Experian ID Theft Exposed 200M Consumer RecordsID theft ring sold access to database with 200 million consumers' private data to 1,300 criminals.
A Vietnamese identity theft ring allowed criminals to conduct searches on an Experian-owned database containing information on 200 million consumers.
That information was revealed in a March 3 federal court hearing in which Hieu Minh Ngo pleaded guilty to running a business from his home in Vietnam that provided access to US consumers' personally identifiable information (PII), security journalist Brian Krebs first reported.
According to the Justice Department, Ngo sold "fulls," referring to bundles of PII that can be used to commit bank fraud, credit card fraud, and to file fraudulent income tax return requests. The fulls were advertised via a number of underground cybercrime sites, including Superget.info.
Just how big was the data breach involving the Experian database? US attorney Arnold H. Huftalen told the court that Ngo had allowed 1,300 criminals to "make more than 3 million queries of U.S. citizens' PII" over an 18-month period, according to a transcript of the hearing.
But the defendant couldn't confirm the number of records that may have been accessed, his lawyer, Michael J. Connolly, told the court. "Ngo was not aware of the number of queries that were conducted by his clients," he said. "He doesn't dispute the number. He just simply did not have that knowledge." In other words, well more than 3.1 million consumers may have been affected.
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Huftalen told the court that information obtained by Ngo's criminal clients included "individuals' names, addresses, Social Security numbers, dates of birth, places of work, duration of work, dates of employment, state driver's license numbers, mother's maiden names, bank account numbers, bank routing numbers, email account names and addresses, and other account passwords." He also said that while an exact count of the consumers whose PII was accessed by criminals wasn't yet available, "that information will be available in the near future."
According to the Justice Department, Ngo's clients made 45,000 deposits -- totaling more than $1.9 million -- to a Liberty Reserve account he controlled. Liberty Reserve, a Costa Rica-based digital currency company, was shut down in May 2013 by the Justice Department, which described it as the "bank of choice for the criminal underworld" and accused its administrators of enabling clients to launder $6 billion in ill-gotten gains.
During last week's hearing, Ngo pleaded guilty to one count each of wire fraud, identity theft, and access-device fraud, and faces a maximum prison term of 45 years. He's due to be sentenced on June 16.
Ngo, who was first arrested in February 2013 in Guam, still faces computer hacking charges filed in New Jersey federal court. According to last week's court transcript, he's also assisting with another criminal prosecution that was filed in New York federal court.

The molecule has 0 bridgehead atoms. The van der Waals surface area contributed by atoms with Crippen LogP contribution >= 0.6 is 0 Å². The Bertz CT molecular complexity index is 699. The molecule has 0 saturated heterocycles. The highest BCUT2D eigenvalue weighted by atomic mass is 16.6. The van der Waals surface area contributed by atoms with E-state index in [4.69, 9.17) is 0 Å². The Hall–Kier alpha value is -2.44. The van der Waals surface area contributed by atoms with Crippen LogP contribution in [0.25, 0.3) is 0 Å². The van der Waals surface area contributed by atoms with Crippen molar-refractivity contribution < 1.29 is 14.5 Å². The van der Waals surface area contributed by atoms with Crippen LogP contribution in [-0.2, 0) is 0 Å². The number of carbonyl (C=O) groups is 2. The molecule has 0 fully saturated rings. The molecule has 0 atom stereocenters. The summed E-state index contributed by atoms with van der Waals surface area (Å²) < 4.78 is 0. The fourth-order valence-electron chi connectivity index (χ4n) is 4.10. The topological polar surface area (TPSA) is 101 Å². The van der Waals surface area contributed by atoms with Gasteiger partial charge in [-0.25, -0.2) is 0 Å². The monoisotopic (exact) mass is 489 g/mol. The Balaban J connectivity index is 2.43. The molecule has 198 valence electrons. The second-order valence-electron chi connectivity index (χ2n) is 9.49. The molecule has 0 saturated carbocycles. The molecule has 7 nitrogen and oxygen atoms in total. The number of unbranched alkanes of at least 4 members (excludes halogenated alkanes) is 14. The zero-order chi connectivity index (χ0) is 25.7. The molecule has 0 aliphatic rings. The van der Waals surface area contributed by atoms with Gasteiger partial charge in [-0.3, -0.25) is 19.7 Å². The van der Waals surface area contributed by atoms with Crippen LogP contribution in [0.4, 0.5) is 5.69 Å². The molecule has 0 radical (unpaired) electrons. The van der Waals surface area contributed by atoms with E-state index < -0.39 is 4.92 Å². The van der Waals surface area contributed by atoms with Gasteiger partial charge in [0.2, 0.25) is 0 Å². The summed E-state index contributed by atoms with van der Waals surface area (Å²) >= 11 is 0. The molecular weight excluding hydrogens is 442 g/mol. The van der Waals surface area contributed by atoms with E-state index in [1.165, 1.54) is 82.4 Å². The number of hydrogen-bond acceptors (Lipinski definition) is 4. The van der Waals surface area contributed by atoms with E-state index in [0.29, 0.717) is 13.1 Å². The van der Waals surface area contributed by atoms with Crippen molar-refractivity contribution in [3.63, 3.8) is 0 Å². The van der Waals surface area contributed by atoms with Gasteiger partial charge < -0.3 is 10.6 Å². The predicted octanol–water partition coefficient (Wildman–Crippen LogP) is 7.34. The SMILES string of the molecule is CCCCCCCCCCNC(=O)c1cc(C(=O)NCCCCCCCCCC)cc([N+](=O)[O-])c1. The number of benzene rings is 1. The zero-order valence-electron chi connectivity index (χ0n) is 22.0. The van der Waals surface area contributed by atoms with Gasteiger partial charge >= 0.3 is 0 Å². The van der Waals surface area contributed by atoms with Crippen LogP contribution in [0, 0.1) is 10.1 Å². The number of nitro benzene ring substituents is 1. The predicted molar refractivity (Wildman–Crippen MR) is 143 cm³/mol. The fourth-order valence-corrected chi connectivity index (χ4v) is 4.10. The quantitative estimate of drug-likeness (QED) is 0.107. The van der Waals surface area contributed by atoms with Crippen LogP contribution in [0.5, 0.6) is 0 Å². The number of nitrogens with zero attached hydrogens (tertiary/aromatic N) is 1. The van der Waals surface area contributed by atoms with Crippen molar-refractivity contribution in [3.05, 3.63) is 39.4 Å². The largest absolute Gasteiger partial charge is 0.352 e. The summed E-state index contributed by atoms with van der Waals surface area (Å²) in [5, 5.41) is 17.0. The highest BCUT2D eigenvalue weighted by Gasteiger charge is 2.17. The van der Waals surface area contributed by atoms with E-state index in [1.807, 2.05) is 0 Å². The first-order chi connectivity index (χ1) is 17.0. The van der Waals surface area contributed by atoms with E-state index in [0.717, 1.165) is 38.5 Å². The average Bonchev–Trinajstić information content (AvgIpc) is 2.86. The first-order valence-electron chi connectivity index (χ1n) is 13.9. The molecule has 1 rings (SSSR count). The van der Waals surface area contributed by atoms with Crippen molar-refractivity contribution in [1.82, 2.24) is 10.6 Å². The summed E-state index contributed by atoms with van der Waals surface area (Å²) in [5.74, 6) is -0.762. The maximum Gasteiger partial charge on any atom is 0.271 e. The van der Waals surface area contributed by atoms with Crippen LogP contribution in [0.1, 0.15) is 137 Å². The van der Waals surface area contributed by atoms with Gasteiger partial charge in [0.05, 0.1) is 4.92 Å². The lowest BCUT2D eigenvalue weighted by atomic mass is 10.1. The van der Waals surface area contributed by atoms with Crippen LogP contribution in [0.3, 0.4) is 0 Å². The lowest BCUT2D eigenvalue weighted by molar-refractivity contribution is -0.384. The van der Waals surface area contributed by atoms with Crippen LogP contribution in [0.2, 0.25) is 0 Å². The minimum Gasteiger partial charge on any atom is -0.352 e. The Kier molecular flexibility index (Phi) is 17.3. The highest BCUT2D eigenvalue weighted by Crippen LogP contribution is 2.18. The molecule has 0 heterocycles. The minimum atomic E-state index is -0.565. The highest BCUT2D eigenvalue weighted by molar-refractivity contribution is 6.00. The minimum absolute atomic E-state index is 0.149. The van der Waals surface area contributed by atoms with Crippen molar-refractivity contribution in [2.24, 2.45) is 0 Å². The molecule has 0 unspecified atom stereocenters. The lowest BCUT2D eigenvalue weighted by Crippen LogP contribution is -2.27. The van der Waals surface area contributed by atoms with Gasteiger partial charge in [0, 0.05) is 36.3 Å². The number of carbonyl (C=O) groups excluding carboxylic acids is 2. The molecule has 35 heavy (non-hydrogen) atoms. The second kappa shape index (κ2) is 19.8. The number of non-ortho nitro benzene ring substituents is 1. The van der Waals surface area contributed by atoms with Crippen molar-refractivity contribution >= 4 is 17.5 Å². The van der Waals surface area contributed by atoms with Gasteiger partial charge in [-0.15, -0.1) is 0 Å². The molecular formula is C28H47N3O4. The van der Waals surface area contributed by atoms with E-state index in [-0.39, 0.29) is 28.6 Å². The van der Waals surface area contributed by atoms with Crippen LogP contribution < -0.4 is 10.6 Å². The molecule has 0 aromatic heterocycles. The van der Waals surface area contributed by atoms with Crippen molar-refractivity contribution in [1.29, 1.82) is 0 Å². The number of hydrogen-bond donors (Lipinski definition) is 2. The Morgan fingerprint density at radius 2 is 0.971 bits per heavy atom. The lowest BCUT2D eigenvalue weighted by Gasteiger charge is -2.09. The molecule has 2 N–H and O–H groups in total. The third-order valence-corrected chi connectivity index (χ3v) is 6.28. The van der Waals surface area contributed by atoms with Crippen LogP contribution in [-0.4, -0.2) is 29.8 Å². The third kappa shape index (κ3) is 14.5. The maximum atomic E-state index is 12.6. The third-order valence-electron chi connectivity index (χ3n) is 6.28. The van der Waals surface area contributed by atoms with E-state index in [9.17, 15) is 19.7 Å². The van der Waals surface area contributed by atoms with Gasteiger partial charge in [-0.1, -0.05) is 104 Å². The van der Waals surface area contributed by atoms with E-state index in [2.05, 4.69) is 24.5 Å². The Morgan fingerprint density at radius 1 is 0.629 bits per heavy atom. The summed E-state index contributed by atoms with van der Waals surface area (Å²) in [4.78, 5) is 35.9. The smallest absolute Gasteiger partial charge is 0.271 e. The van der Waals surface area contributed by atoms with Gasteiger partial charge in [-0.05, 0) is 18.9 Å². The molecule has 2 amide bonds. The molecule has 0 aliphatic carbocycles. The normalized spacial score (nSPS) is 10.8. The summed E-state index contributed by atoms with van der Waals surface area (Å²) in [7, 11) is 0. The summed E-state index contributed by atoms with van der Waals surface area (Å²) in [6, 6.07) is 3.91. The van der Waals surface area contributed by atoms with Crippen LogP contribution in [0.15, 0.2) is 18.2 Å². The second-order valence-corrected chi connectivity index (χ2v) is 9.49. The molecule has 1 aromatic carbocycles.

According to the Justice Department, Ngo posed as a Singapore-based private investigator to get access to Court Ventures, which billed itself as a firm that "aggregates, repackages, and distributes public record data, obtained from over 1,400 state and county sources," and which served as a reseller for data provided by US Info Search. Court Ventures was purchased in March 2012 by Experian, which is one of the country's three biggest data brokers. But Experian failed to spot Ngo's inappropriate data access, which continued for another nine months, until the US Secret Service alerted the company.
When news of the breach perpetrated by Ngo first surfaced in October 2013, Experian argued that "no Experian database was accessed" by the criminals, saying the information had come from US Info Search. The firm declined to respond to questions about whether it would issue data-breach notifications to consumers whose information may have been obtained by criminals.
The Experian data breach highlighted the double-edged business of data brokers who buy and sell people's personal information, but who can't be held liable if that information gets inappropriately procured or used. Likewise, consumers have no ability to opt out of having data brokers buy or sell their personal details.
On a related note, the Senate Committee on Commerce, Science, and Transportation launched a data-broker investigation in October 2012, which culminated in the release of a report in December 2013 that called into question whether the industry's self-regulation properly safeguards consumers' privacy. In particular, the report accused the nine data brokers under investigation -- including Experian -- of operating "behind a veil of secrecy."
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Mathew Schwartz is a freelance writer, editor, and photographer, as well the InformationWeek information security reporter.
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